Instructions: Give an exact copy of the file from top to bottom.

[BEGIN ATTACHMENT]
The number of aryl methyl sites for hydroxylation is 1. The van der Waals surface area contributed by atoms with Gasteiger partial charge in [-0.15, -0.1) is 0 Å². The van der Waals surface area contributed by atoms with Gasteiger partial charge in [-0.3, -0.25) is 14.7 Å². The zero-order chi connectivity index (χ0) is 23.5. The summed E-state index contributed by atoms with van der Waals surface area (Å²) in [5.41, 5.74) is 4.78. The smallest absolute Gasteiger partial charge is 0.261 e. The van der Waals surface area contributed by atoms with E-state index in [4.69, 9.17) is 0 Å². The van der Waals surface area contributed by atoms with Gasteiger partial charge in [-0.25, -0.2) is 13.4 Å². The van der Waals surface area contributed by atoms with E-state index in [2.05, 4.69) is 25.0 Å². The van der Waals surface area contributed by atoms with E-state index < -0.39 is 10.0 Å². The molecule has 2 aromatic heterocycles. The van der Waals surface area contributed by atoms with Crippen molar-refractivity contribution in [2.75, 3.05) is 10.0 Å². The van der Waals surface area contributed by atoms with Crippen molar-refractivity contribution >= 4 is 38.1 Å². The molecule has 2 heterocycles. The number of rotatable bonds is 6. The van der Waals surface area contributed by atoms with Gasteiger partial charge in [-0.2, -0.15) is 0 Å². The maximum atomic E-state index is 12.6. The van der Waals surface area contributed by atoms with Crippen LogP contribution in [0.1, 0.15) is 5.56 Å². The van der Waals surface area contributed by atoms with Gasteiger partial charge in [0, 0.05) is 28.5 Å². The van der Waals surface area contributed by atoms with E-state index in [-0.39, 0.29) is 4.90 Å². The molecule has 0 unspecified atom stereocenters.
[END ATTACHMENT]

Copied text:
The number of aryl methyl sites for hydroxylation is 1. The van der Waals surface area contributed by atoms with Gasteiger partial charge in [-0.15, -0.1) is 0 Å². The van der Waals surface area contributed by atoms with Gasteiger partial charge in [-0.3, -0.25) is 14.7 Å². The zero-order chi connectivity index (χ0) is 23.5. The summed E-state index contributed by atoms with van der Waals surface area (Å²) in [5.41, 5.74) is 4.78. The smallest absolute Gasteiger partial charge is 0.261 e. The van der Waals surface area contributed by atoms with E-state index in [4.69, 9.17) is 0 Å². The van der Waals surface area contributed by atoms with Gasteiger partial charge in [-0.25, -0.2) is 13.4 Å². The van der Waals surface area contributed by atoms with E-state index in [2.05, 4.69) is 25.0 Å². The van der Waals surface area contributed by atoms with E-state index < -0.39 is 10.0 Å². The molecule has 2 aromatic heterocycles. The van der Waals surface area contributed by atoms with Crippen molar-refractivity contribution in [2.75, 3.05) is 10.0 Å². The van der Waals surface area contributed by atoms with Crippen molar-refractivity contribution >= 4 is 38.1 Å². The molecule has 2 heterocycles. The number of rotatable bonds is 6. The van der Waals surface area contributed by atoms with Gasteiger partial charge in [-0.2, -0.15) is 0 Å². The maximum atomic E-state index is 12.6. The van der Waals surface area contributed by atoms with Crippen LogP contribution in [0.1, 0.15) is 5.56 Å². The van der Waals surface area contributed by atoms with Gasteiger partial charge in [0, 0.05) is 28.5 Å². The van der Waals surface area contributed by atoms with E-state index in [-0.39, 0.29) is 4.90 Å². The molecule has 0 unspecified atom stereocenters.